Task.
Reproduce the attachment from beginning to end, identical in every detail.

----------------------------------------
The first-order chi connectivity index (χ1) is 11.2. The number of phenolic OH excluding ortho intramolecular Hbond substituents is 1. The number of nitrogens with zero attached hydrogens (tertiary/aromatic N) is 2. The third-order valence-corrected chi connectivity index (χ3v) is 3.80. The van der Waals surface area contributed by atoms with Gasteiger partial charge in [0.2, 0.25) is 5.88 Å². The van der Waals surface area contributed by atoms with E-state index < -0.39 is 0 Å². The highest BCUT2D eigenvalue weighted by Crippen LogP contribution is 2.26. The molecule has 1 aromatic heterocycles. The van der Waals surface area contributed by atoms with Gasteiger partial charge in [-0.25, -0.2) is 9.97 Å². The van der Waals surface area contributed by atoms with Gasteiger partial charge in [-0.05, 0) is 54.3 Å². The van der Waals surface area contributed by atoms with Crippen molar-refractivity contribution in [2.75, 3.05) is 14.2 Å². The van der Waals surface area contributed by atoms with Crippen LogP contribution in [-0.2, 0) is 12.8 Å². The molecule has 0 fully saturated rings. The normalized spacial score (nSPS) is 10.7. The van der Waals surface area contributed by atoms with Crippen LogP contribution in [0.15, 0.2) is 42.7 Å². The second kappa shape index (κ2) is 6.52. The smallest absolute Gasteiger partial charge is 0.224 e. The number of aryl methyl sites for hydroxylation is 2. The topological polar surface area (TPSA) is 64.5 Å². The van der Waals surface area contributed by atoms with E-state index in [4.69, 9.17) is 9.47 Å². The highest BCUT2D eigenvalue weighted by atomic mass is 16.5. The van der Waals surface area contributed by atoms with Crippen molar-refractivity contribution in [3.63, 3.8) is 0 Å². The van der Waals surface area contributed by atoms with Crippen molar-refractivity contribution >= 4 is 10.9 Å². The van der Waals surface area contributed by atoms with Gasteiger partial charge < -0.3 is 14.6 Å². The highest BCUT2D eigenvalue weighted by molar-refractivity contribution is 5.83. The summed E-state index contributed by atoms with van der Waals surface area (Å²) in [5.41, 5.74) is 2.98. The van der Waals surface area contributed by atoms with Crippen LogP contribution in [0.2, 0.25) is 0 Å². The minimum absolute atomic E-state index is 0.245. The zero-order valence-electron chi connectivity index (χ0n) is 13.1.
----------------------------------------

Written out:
The first-order chi connectivity index (χ1) is 11.2. The number of phenolic OH excluding ortho intramolecular Hbond substituents is 1. The number of nitrogens with zero attached hydrogens (tertiary/aromatic N) is 2. The third-order valence-corrected chi connectivity index (χ3v) is 3.80. The van der Waals surface area contributed by atoms with Gasteiger partial charge in [0.2, 0.25) is 5.88 Å². The van der Waals surface area contributed by atoms with E-state index < -0.39 is 0 Å². The highest BCUT2D eigenvalue weighted by Crippen LogP contribution is 2.26. The molecule has 1 aromatic heterocycles. The van der Waals surface area contributed by atoms with Gasteiger partial charge in [-0.25, -0.2) is 9.97 Å². The van der Waals surface area contributed by atoms with Gasteiger partial charge in [-0.05, 0) is 54.3 Å². The van der Waals surface area contributed by atoms with Crippen molar-refractivity contribution in [2.75, 3.05) is 14.2 Å². The van der Waals surface area contributed by atoms with Crippen LogP contribution in [-0.2, 0) is 12.8 Å². The molecule has 0 fully saturated rings. The normalized spacial score (nSPS) is 10.7. The van der Waals surface area contributed by atoms with Crippen LogP contribution in [0.15, 0.2) is 42.7 Å². The second kappa shape index (κ2) is 6.52. The smallest absolute Gasteiger partial charge is 0.224 e. The number of aryl methyl sites for hydroxylation is 2. The topological polar surface area (TPSA) is 64.5 Å². The van der Waals surface area contributed by atoms with E-state index in [4.69, 9.17) is 9.47 Å². The highest BCUT2D eigenvalue weighted by atomic mass is 16.5. The van der Waals surface area contributed by atoms with Crippen molar-refractivity contribution in [3.63, 3.8) is 0 Å². The van der Waals surface area contributed by atoms with Crippen molar-refractivity contribution >= 4 is 10.9 Å². The van der Waals surface area contributed by atoms with Gasteiger partial charge < -0.3 is 14.6 Å². The highest BCUT2D eigenvalue weighted by molar-refractivity contribution is 5.83. The summed E-state index contributed by atoms with van der Waals surface area (Å²) in [5.41, 5.74) is 2.98. The van der Waals surface area contributed by atoms with Crippen LogP contribution in [0.2, 0.25) is 0 Å². The minimum absolute atomic E-state index is 0.245. The zero-order valence-electron chi connectivity index (χ0n) is 13.1.